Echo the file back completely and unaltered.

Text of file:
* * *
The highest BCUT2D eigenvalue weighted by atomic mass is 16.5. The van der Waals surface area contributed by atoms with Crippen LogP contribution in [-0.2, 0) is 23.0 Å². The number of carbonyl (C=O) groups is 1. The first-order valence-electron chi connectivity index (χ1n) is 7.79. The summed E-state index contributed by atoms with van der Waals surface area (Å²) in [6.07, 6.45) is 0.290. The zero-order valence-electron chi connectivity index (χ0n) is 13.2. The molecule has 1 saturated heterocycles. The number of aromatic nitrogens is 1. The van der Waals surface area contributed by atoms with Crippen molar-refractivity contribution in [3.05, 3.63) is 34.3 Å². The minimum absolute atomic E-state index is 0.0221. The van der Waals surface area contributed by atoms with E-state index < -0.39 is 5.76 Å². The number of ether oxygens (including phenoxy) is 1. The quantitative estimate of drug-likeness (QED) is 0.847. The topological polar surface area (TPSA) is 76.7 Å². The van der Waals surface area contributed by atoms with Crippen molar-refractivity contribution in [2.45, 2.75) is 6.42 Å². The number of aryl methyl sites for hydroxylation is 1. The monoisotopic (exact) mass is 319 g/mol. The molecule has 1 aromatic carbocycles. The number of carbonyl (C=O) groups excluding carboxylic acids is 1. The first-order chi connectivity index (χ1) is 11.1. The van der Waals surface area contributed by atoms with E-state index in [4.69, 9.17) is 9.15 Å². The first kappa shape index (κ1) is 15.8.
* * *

The highest BCUT2D eigenvalue weighted by atomic mass is 16.5. The van der Waals surface area contributed by atoms with Crippen LogP contribution in [-0.2, 0) is 23.0 Å². The number of carbonyl (C=O) groups is 1. The first-order valence-electron chi connectivity index (χ1n) is 7.79. The summed E-state index contributed by atoms with van der Waals surface area (Å²) in [6.07, 6.45) is 0.290. The zero-order valence-electron chi connectivity index (χ0n) is 13.2. The molecule has 1 saturated heterocycles. The number of aromatic nitrogens is 1. The van der Waals surface area contributed by atoms with Crippen molar-refractivity contribution in [3.05, 3.63) is 34.3 Å². The minimum absolute atomic E-state index is 0.0221. The van der Waals surface area contributed by atoms with E-state index < -0.39 is 5.76 Å². The number of ether oxygens (including phenoxy) is 1. The quantitative estimate of drug-likeness (QED) is 0.847. The topological polar surface area (TPSA) is 76.7 Å². The van der Waals surface area contributed by atoms with Crippen molar-refractivity contribution in [2.45, 2.75) is 6.42 Å². The number of aryl methyl sites for hydroxylation is 1. The monoisotopic (exact) mass is 319 g/mol. The molecule has 1 aromatic carbocycles. The number of carbonyl (C=O) groups excluding carboxylic acids is 1. The first-order chi connectivity index (χ1) is 11.1. The van der Waals surface area contributed by atoms with E-state index in [4.69, 9.17) is 9.15 Å². The first kappa shape index (κ1) is 15.8.